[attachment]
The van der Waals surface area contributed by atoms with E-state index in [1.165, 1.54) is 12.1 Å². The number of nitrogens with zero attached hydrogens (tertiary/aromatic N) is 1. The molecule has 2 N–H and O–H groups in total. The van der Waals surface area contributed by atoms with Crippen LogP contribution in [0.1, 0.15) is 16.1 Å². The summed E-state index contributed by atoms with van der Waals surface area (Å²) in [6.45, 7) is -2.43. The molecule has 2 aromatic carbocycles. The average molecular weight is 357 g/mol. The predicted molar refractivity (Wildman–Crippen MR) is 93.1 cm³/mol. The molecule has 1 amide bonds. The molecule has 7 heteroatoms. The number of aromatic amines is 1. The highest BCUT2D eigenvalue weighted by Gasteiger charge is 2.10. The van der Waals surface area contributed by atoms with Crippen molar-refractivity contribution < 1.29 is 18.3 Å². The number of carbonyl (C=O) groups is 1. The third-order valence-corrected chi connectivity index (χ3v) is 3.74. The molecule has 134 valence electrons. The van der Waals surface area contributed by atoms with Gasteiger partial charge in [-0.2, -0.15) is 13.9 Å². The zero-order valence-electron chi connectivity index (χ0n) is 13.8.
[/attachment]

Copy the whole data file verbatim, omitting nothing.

The van der Waals surface area contributed by atoms with E-state index in [1.165, 1.54) is 12.1 Å². The number of nitrogens with zero attached hydrogens (tertiary/aromatic N) is 1. The molecule has 2 N–H and O–H groups in total. The van der Waals surface area contributed by atoms with Crippen LogP contribution in [0.1, 0.15) is 16.1 Å². The summed E-state index contributed by atoms with van der Waals surface area (Å²) in [6.45, 7) is -2.43. The molecule has 2 aromatic carbocycles. The average molecular weight is 357 g/mol. The predicted molar refractivity (Wildman–Crippen MR) is 93.1 cm³/mol. The molecule has 1 amide bonds. The molecule has 7 heteroatoms. The number of aromatic amines is 1. The highest BCUT2D eigenvalue weighted by Gasteiger charge is 2.10. The van der Waals surface area contributed by atoms with Crippen molar-refractivity contribution < 1.29 is 18.3 Å². The number of carbonyl (C=O) groups is 1. The third-order valence-corrected chi connectivity index (χ3v) is 3.74. The molecule has 134 valence electrons. The van der Waals surface area contributed by atoms with Gasteiger partial charge in [-0.2, -0.15) is 13.9 Å². The zero-order valence-electron chi connectivity index (χ0n) is 13.8.